The EDGE Consortium—a coalition of universities and engineering schools with women presidents and deans of engineering—convened a summit of educators, lawmakers, and industry leaders in Washington, D.C., in October to discuss what Dartmouth President Sian Leah Beilock has called the “once-in-a-lifetime opportunity” of the $52.7 billion federal CHIPS and Science Act.
Their goal is to bring more women and underrepresented minorities into careers in the semiconductor industry.
The Oct. 24 summit, Building a More Inclusive and Resilient Semiconductor Workforce, was led by President Beilock and Indiana University President Pamela Whitten.
The event brought together a bipartisan coalition of educators, lawmakers, officials, and private sector leaders to the U.S. Capitol Visitor Center to seed cross-sector partnerships to take advantage of the CHIPS Act’s unprecedented funding to transform the demographic makeup of the semiconductor industry specifically and of STEM fields more generally.
Increasing U.S. capacity to produce semiconductors, which are crucial for developing electronics, is a matter of national security that will require many more engineers than the U.S. currently produces, the consortium founders—including Beilock and Thayer School of Engineering Dean Alexis Abramson—argued in an open letter signed in April.
Beilock and the leaders of the other EDGE Consortium institutions—Brown University, Indiana University, Olin College of Engineering, University of California-Berkeley, University of Rochester, and the University of Washington—say the key to growing the industry is to increase opportunities for women and people of color in STEM. EDGE stands for Education for Diversification and Growth in Engineering.
Speaking at the summit, Sen. Jeanne Shaheen, D-N.H., said of the CHIPS Act, “It is a truly historic piece of legislation that gives us an incredible opportunity to invest in American innovation, to prioritize global competitiveness.” Shaheen is chair of the Commerce, Justice, Science Appropriations Subcommittee.
“Women make up just one-tenth of the STEM workforce,” said Rep. Pramila Jayapal, D-Wash., one of several lawmakers who addressed the summit. “The CHIPS and Science act is aiming to close these gaps.”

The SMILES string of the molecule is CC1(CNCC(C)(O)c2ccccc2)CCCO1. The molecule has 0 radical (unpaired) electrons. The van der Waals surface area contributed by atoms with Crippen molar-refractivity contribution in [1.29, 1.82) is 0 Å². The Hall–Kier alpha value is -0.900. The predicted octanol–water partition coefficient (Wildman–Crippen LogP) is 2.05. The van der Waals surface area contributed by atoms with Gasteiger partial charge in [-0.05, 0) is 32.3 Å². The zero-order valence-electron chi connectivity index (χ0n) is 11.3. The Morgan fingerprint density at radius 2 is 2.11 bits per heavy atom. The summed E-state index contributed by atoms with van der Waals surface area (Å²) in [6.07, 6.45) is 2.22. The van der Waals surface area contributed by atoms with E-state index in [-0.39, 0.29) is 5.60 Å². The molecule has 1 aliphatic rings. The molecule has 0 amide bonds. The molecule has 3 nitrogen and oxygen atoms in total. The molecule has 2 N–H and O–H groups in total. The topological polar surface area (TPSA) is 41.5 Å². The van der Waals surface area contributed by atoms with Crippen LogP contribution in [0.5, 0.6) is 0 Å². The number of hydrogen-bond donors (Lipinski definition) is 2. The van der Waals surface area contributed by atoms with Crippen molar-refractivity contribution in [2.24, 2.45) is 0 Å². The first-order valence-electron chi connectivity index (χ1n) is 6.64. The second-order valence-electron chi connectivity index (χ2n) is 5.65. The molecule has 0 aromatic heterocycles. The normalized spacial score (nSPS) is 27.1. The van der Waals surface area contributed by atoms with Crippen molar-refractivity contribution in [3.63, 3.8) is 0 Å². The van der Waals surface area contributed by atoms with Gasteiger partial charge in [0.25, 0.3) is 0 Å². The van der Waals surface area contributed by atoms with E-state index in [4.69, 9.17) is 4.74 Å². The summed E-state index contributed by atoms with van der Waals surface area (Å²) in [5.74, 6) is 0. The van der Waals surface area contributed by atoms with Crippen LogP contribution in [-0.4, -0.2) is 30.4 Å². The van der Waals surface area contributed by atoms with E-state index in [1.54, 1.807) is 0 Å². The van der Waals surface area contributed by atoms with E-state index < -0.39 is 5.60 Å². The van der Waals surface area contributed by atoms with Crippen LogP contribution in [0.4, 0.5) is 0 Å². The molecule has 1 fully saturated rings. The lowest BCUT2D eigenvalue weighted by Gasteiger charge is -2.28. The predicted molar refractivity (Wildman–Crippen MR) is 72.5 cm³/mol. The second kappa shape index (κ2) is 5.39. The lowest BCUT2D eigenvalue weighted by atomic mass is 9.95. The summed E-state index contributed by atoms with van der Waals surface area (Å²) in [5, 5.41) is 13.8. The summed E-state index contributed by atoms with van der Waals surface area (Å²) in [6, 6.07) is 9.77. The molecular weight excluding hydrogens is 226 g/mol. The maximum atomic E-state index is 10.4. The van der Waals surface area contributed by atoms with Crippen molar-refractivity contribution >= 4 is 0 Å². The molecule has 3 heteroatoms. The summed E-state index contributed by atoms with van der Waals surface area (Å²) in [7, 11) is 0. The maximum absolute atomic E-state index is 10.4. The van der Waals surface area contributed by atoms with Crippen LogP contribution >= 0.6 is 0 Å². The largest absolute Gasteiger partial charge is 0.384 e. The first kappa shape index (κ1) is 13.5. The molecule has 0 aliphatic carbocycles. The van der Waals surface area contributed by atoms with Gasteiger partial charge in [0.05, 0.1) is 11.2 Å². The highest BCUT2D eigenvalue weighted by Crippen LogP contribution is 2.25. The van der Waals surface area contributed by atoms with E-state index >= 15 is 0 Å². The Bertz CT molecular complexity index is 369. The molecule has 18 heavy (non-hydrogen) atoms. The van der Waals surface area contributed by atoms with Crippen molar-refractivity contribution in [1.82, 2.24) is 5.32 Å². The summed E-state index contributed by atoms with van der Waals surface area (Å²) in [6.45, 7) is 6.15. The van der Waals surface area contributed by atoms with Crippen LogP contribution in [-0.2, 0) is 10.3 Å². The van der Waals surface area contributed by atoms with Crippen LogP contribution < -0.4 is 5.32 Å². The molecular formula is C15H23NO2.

“This is personal for Dartmouth,” Beilock said, noting that Dartmouth was the first comprehensive university in the U.S. to achieve gender parity in its undergraduate engineering program.
“If we are going to diversify and expand, we have to look to women and people that are underrepresented,” Beilock said. “We know that we have to do this with industry, we have to do it with government, and that it will take a wholesale effort.”
Thayer School of Engineering Dean Alexis Abramson noted that while semiconductors now control a vast majority of everyday technologies, from smartphones to household appliances, electric vehicles, and banking systems, the semiconductor industry faces an acute talent shortage, projecting 67,000 unfilled jobs by 2030, with 26% of those jobs in engineering.
“This is not only about expanding the diversity of our workforce, but also our capacity for truly human-centered innovation,” Abramson said. “We need engineers whose unique voices and diverse perspectives in the industry can drive cutting-edge technologies that improve and enhance the lives of people who use and interact with them.”
Featured speakers at the EDGE event included Zoë Baird, senior counselor to the U.S. secretary of commerce for technology and economic growth; Sen. Maria Cantwell, D-Wash.; Fran Dillard, vice president and chief diversity and inclusion officer at Micron Technology; Sheryl Genco, vice president of the Advanced Technology Group at Ericsson; Sen. Maggie Hassan, D-N.H.; National Science Foundation Director Sethuraman Panchanathan; Association of American Universities President Barbara Snyder; and Sen. Todd Young, R-Ind., as well as other EDGE Consortium leaders.
While in D.C. for the EDGE summit, President Beilock also met with Sen. Kirsten Gillibrand ’88, D-N.Y.